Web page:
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Women in white

September 01, 2013

Seafarers have always been men, in all eras and cultures — be it as merchants, explorers, pirates or defenders. Is it the sea or the isolation at sea that makes it unwise for men and women to work in close proximity for days and months? Whatever it is, breaking the glass ceiling in the navy is not the done thing, except for a few countries, such as the US, where females are on board naval vessels working in different, traditionally male, domains.

Thus, understandably, women in Pakistan Navy have no combat roles to play. They are inducted in supporting roles in departments deemed more suitable for the fairer sex, such as education, medical, public relations, information technology, law and logistics. When inducted in the Short Service Commission course, they may not have the same career paths as their male counterparts but these ladies undergo the same kind of nine-month intensive training at the Naval Academy, which they undertake along with men. They are required to flex a few muscles while undergoing tough physical training that includes running, sprint, rope climbing, rope skipping, horse riding and swimming. Sailing and handling small arms are also part of their training now.

In addition, they also participate in practical leadership exercises, sports and co-curricular activities to further enhance their skills and strength, making them more suitable for playing their roles, though supporting ones, in the armed forces. Short Service Commission is of five years that can be extended/converted into permanent commission.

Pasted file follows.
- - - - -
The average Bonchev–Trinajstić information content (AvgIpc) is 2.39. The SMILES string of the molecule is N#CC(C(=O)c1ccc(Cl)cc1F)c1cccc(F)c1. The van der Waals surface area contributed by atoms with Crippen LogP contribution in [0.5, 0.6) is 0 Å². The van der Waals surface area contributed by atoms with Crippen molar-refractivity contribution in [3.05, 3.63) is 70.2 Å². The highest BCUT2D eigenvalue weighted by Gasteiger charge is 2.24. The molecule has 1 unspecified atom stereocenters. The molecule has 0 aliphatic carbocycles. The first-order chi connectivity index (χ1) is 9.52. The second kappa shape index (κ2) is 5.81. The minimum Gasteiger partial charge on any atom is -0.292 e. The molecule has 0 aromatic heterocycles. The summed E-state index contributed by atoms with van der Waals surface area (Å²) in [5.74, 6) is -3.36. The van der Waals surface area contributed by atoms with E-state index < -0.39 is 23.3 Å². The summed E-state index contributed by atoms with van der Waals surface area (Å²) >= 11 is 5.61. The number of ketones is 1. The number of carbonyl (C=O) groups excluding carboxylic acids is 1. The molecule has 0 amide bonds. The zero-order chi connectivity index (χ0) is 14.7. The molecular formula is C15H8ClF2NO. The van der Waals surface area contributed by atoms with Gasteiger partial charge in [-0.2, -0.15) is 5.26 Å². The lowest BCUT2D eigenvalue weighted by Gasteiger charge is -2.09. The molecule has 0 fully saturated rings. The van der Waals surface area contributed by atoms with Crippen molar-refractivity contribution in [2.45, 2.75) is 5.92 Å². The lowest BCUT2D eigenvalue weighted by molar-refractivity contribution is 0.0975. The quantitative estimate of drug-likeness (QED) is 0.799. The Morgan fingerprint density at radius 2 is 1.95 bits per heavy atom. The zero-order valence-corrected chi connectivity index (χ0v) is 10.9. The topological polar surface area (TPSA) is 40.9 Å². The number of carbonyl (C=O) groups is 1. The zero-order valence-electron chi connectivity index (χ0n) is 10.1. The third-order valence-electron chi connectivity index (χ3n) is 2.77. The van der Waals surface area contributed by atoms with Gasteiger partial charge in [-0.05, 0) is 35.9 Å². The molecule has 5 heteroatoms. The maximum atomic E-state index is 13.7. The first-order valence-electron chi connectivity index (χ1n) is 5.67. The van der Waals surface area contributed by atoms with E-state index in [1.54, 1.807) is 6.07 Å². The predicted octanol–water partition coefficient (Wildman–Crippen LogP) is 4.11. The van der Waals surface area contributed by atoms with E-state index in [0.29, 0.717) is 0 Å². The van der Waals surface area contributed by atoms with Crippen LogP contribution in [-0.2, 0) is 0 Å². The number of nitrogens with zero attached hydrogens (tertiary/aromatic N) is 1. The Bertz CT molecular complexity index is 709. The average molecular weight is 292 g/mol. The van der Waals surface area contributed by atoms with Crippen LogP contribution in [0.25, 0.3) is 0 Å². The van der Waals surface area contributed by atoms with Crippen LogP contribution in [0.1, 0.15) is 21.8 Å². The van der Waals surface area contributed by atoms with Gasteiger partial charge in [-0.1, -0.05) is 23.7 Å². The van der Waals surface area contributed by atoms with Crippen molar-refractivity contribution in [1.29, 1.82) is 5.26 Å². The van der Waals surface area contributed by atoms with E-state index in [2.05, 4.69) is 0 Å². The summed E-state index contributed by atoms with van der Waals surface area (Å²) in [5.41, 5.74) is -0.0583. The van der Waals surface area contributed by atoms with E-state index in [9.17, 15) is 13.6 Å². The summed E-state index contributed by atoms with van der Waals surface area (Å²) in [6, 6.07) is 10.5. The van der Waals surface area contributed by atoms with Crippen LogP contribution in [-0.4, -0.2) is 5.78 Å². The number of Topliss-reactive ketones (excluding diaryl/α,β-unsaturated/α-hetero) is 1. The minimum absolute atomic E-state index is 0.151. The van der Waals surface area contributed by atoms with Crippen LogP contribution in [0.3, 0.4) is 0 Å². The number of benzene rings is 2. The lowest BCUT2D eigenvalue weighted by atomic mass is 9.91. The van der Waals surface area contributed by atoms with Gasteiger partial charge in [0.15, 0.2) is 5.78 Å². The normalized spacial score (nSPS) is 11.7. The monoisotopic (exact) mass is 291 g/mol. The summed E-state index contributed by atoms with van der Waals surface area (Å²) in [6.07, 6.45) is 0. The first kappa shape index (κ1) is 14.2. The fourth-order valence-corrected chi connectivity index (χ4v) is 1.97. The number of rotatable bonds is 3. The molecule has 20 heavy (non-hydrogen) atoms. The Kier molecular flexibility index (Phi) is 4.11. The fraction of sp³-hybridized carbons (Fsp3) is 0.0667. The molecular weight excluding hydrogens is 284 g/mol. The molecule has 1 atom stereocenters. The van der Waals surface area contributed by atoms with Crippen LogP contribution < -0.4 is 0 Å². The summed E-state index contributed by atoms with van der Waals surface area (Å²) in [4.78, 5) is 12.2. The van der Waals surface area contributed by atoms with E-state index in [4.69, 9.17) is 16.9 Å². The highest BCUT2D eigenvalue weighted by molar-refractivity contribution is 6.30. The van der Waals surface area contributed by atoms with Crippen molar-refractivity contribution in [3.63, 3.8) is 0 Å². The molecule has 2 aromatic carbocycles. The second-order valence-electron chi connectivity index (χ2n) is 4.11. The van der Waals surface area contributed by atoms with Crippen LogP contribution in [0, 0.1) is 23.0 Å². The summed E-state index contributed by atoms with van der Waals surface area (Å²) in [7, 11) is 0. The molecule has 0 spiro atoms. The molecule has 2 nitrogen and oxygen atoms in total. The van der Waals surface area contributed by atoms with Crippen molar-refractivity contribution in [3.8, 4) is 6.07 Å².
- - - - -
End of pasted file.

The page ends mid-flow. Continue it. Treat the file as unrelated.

The first batch of females was inducted in August 1997, which comprised six females who specialised as pharmacists, dieticians, public relations officers and statisticians, while the latest batch of commissioned officers to pass out on June 30, 2013, had 10 women. But much before these women joined Pakistan Navy through proper induction in a course, many female officers have donned the white uniform whenever their services have been required, to be part of the traditionally more female-friendly corps — education and medical. The largest number of females in Pakistan Navy are inducted in the education department, followed by medical, where many are graduates of Army Medical College, Rawalpindi.

Women in Pakistan Navy have attained the ranks of captain (which is equivalent to the rank of a full colonel in the army) and most of the high-ranking officers are part of the medical corps. Cadet Beenish Zaidi, on receiving the Commandant Gold Medal when passing out from the Naval Academy, has proved that, like in the other branches of the armed forces, women have also stood out during their training period in the navy.

While recent years have shown much progress for women in the other two branches of the armed forces, with women proving their mettle as paratroopers and fighter pilots, they will not be taking to the sea in the foreseeable future as defenders of our sea frontiers. Keeping them safely on land, serving supporting roles and finding their own niche in clearly defined areas of work is all that the navy can promise its female officers.

But who can blame them for this discrimination? It isn’t that they don’t have faith in the capabilities of their female officers — they just don’t have faith in their male officers. (Isn’t this true of all males in our society, a feminist may ask!) Until male attitudes and views change — probably when hell freezes over — this cannot change.